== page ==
The NCA’s work overseas has extended beyond joint enforcement. For instance, Operation Vizardlike identified significant sales of blank-firing firearms from Spain and France to individuals in the UK by post. While these are illegal to purchase in the UK, Spanish law permitted the trade of certain firearms such as readily convertible forward-venting blank firearms. The NCA successfully lobbied the Spanish government to increase controls, with the latter enacting new legislation preventing the sale of these weapons to non-Spanish customers.

A Look Forward

As is often the case in dealing with organised crime, the effective containment of key parts of a threat triggers an evolution in modus operandi. In this context, the continued success of the UK’s response relies on the ability to adapt to a shifting firearms threat.

Though gun control has historically served the UK well, regulations must adapt to emerging trends, especially in the online space. Previously hamstrung by 3D-printed plastic’s inability to withstand discharging, advances in 3D printing, combined with metal parts and increasing access to blueprints on the clear and dark web, poses a growing challenge. Legislation in this area is now being tested, albeit in relation to a limited number of cases to date. Meanwhile, NCA calls to make possession of 3D firearms blueprints illegal must be heeded.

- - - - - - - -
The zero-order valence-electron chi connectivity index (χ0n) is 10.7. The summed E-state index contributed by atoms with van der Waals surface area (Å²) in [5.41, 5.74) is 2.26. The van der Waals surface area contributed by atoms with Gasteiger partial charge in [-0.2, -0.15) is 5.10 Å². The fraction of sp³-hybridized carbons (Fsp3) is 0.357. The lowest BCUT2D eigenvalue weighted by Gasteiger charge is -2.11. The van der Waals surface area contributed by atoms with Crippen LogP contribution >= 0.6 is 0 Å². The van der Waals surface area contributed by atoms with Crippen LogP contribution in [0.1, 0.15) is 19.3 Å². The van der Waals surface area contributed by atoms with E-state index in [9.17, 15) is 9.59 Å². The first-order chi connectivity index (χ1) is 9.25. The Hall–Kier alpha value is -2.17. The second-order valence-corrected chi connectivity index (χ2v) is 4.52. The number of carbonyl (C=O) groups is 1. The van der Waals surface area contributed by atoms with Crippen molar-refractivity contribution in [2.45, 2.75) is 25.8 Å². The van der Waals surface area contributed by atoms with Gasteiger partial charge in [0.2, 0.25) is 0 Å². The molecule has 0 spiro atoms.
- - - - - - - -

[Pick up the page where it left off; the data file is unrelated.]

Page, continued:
In relation to 3D printing, as well as other firearms threat areas, ongoing work with industry and international partners is crucial. Here, to stem the flow of firearms into the UK, the NCA must sustain and continue to build on its existing work upstream and overseas. Institutional relationship-building, such as recent NABIS visits and knowledge exchanges with Western Balkan counterparts, is key to strengthening the operational reach of UK law enforcement in order to stem threats wherever they originate. A strategy of ‘street to source’ must continue to guide the operational response where firearms are recovered in the UK.

A sustained push on prevention is also needed. Beyond operational activity, further opportunities exist to strengthen regulation overseas and build capacity to counter the illegal firearms threat, including in high-risk areas such as Ukraine. Categorised as a ‘mid-to-long-term’ threat in the NCA’s 2023 National Strategic Assessment, a decrease in the intensity of hostilities could result in a surge in the availability of lethal-purpose weapons. The UK must cooperate closely with Ukrainian stakeholders to counter this threat, while also working to bolster the newly developed Ukrainian Unified Register of Weapons.

The views expressed in this Commentary are the author’s, and do not represent those of RUSI or any other institution.

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10 Years; 10 Threats

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Elijah Glantz

Research Analyst and Project Officer

Organised Crime and Policing